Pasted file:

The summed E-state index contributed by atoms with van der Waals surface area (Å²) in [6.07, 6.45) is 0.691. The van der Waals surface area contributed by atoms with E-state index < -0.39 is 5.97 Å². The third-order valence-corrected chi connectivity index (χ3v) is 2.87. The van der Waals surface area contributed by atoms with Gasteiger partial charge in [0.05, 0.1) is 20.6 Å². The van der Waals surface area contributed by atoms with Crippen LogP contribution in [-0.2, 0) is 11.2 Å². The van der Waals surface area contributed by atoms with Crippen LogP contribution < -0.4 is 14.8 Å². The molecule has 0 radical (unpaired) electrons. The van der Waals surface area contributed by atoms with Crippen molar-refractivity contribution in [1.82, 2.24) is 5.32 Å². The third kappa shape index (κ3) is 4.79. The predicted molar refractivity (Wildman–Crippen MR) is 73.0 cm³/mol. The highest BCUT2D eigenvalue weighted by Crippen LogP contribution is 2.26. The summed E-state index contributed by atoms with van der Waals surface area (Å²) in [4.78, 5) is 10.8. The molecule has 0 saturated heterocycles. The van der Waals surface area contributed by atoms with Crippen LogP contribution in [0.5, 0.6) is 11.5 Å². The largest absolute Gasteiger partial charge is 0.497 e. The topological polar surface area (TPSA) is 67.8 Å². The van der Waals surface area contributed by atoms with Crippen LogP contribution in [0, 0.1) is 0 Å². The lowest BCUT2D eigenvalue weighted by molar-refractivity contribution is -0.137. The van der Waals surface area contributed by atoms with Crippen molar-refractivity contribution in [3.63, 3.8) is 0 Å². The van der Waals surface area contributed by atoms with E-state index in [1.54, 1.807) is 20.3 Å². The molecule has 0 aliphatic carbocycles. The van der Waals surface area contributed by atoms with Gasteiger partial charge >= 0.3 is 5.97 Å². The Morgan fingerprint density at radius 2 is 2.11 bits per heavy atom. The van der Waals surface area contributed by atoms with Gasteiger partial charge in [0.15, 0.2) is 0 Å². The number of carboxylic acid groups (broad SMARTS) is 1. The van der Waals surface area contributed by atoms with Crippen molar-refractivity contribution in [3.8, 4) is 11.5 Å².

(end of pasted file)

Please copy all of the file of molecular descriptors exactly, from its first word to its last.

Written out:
The summed E-state index contributed by atoms with van der Waals surface area (Å²) in [6.07, 6.45) is 0.691. The van der Waals surface area contributed by atoms with E-state index < -0.39 is 5.97 Å². The third-order valence-corrected chi connectivity index (χ3v) is 2.87. The van der Waals surface area contributed by atoms with Gasteiger partial charge in [0.05, 0.1) is 20.6 Å². The van der Waals surface area contributed by atoms with Crippen LogP contribution in [-0.2, 0) is 11.2 Å². The van der Waals surface area contributed by atoms with Crippen LogP contribution < -0.4 is 14.8 Å². The molecule has 0 radical (unpaired) electrons. The van der Waals surface area contributed by atoms with Crippen molar-refractivity contribution in [1.82, 2.24) is 5.32 Å². The third kappa shape index (κ3) is 4.79. The predicted molar refractivity (Wildman–Crippen MR) is 73.0 cm³/mol. The highest BCUT2D eigenvalue weighted by Crippen LogP contribution is 2.26. The summed E-state index contributed by atoms with van der Waals surface area (Å²) in [4.78, 5) is 10.8. The molecule has 0 saturated heterocycles. The van der Waals surface area contributed by atoms with Crippen LogP contribution in [0.5, 0.6) is 11.5 Å². The largest absolute Gasteiger partial charge is 0.497 e. The topological polar surface area (TPSA) is 67.8 Å². The van der Waals surface area contributed by atoms with Crippen LogP contribution in [0, 0.1) is 0 Å². The lowest BCUT2D eigenvalue weighted by molar-refractivity contribution is -0.137. The van der Waals surface area contributed by atoms with Crippen molar-refractivity contribution in [3.63, 3.8) is 0 Å². The van der Waals surface area contributed by atoms with E-state index in [1.54, 1.807) is 20.3 Å². The molecule has 0 aliphatic carbocycles. The van der Waals surface area contributed by atoms with Gasteiger partial charge >= 0.3 is 5.97 Å². The Morgan fingerprint density at radius 2 is 2.11 bits per heavy atom. The van der Waals surface area contributed by atoms with Gasteiger partial charge in [0.15, 0.2) is 0 Å². The number of carboxylic acid groups (broad SMARTS) is 1. The van der Waals surface area contributed by atoms with Crippen molar-refractivity contribution in [3.8, 4) is 11.5 Å².